Guest column: Sex education revisions, a step in the right direction

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By Emily Martin, Star Local Media contributor

As a conservative Christian with deep experience in the Dallas ISD system and a mentor for teenage moms, I believe that public education is critical in the effort to reduce teen pregnancy.

In early September, the State Board of Education will cast initial votes on health education minimum curriculum standards, which includes sex education. Several expert workgroups have written draft language for the new standards, and the good news is that these proposed standards, if adopted, will be beneficial to Texas students.

The standards that the SBOE will vote on next week include language on contraception and prevention of sexually transmitted infections. Properly presented, age-appropriate, medically-accurate and evidence-based information is vital for any health issue. I agree that abstinence is the number one preference; but youngsters need to have a fuller picture of their options, choices, and consequences. Many, if not most, young people do not receive accurate information about sex at home. Too many kids get their sex education from other adolescents or the internet.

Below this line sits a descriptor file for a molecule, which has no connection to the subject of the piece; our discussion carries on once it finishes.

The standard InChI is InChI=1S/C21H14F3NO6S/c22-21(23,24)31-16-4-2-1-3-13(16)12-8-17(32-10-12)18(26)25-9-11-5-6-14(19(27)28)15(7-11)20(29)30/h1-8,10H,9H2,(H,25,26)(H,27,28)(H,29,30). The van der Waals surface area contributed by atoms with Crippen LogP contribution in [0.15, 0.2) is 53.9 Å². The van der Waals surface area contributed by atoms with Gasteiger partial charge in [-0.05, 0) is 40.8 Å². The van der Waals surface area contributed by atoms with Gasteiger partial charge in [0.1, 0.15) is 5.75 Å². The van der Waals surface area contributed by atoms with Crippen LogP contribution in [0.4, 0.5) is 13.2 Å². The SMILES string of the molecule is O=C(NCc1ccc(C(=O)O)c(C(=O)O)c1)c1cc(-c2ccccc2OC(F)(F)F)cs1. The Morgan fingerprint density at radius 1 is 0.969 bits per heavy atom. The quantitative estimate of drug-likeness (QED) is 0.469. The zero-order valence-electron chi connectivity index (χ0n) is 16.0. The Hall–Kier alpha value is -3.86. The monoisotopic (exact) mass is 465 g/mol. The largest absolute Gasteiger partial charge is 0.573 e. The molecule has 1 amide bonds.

The proposed standards also include language about consent, including setting personal boundaries and respecting other people’s boundaries. In my view, the issues of dignity and respect arise from the religious, biblical principle of “Love your neighbor as yourself.”*  “Loving yourself” is half of the basis of Consent. Many young people, boys as well as girls, do not have a strong sense of self-worth, so they turn to sexual activity as an attempt to find love from other people. “Loving your neighbor” is the other half of Consent. As kids learn about setting personal boundaries, they also learn about respecting the boundaries set by others. Respecting boundaries is an antidote to sexual harassment and sexual coercion. This is part and parcel of the #MeToo movement.

Unfortunately, the proposed standards do not address inclusivity for LGBTQ, not even in the context of preventing bullying or teaching respect for these youth.While some religious traditions object strongly to anything to do with LGBTQ issues, most religions would still support the biblical command to love your neighbors and treat them with dignity and respect. And, for young people struggling with same-sex/gender identity issues, an educational milieu that fosters dignity and respect can be literally life-saving.

These principles can be taught by sensitive teachers. It’s also possible that the concepts from school can be a source of conversation in a student’s home and can even lead to improved relationships within families. Just as creative and compassionate teachers can help kids connect the dots between self-worth, boundaries, respect, and consent, parents can build on the school lessons and link them to their own ethics, morals and religious convictions.

It is a rare and precious opportunity to use public education curriculum to influence adolescents in a positive way regarding their decisions about sexual activity. There is much to be done by families, the faith community, and educators. SBOE members should implement the proposed revisions to the Sexual Health Education TEKS, with the addition of inclusive language teaching respect for all, regardless of sexual orientation. It is a wonderful step in the right direction.

Emily Martin,